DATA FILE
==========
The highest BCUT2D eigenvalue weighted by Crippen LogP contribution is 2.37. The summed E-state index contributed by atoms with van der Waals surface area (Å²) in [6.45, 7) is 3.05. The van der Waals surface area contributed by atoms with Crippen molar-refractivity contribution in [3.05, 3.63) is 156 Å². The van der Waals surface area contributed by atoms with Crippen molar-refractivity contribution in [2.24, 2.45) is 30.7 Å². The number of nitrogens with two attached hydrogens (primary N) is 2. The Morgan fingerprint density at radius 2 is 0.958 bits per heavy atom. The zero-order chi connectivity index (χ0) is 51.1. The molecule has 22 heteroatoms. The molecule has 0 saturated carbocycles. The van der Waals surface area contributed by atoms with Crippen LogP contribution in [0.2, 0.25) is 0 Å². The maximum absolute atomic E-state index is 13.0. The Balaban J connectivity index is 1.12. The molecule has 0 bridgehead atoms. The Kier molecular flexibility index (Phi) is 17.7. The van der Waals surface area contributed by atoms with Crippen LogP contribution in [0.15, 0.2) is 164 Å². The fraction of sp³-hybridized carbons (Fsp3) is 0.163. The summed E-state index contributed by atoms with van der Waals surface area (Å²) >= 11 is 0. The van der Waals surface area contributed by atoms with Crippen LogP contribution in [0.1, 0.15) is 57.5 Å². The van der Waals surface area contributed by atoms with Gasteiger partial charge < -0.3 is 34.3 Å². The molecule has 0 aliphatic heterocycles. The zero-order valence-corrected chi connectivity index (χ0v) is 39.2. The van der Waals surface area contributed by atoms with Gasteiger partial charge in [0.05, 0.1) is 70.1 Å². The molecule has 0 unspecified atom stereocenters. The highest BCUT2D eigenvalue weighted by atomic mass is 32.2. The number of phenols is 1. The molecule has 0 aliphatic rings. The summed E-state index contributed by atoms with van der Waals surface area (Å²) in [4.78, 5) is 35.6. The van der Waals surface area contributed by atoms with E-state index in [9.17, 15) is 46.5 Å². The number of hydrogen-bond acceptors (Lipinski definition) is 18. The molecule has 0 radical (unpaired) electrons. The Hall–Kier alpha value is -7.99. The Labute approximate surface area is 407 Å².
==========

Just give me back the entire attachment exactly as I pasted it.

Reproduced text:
The highest BCUT2D eigenvalue weighted by Crippen LogP contribution is 2.37. The summed E-state index contributed by atoms with van der Waals surface area (Å²) in [6.45, 7) is 3.05. The van der Waals surface area contributed by atoms with Crippen molar-refractivity contribution in [3.05, 3.63) is 156 Å². The van der Waals surface area contributed by atoms with Crippen molar-refractivity contribution in [2.24, 2.45) is 30.7 Å². The number of nitrogens with two attached hydrogens (primary N) is 2. The Morgan fingerprint density at radius 2 is 0.958 bits per heavy atom. The zero-order chi connectivity index (χ0) is 51.1. The molecule has 22 heteroatoms. The molecule has 0 saturated carbocycles. The van der Waals surface area contributed by atoms with Crippen LogP contribution in [0.2, 0.25) is 0 Å². The maximum absolute atomic E-state index is 13.0. The Balaban J connectivity index is 1.12. The molecule has 0 bridgehead atoms. The Kier molecular flexibility index (Phi) is 17.7. The van der Waals surface area contributed by atoms with Crippen LogP contribution in [0.15, 0.2) is 164 Å². The fraction of sp³-hybridized carbons (Fsp3) is 0.163. The summed E-state index contributed by atoms with van der Waals surface area (Å²) >= 11 is 0. The van der Waals surface area contributed by atoms with Crippen LogP contribution in [0.1, 0.15) is 57.5 Å². The van der Waals surface area contributed by atoms with Gasteiger partial charge < -0.3 is 34.3 Å². The molecule has 0 aliphatic heterocycles. The zero-order valence-corrected chi connectivity index (χ0v) is 39.2. The van der Waals surface area contributed by atoms with Gasteiger partial charge in [0.05, 0.1) is 70.1 Å². The molecule has 0 unspecified atom stereocenters. The highest BCUT2D eigenvalue weighted by atomic mass is 32.2. The number of phenols is 1. The molecule has 0 aliphatic rings. The summed E-state index contributed by atoms with van der Waals surface area (Å²) in [4.78, 5) is 35.6. The van der Waals surface area contributed by atoms with E-state index in [9.17, 15) is 46.5 Å². The number of hydrogen-bond acceptors (Lipinski definition) is 18. The molecule has 0 radical (unpaired) electrons. The Hall–Kier alpha value is -7.99. The Labute approximate surface area is 407 Å².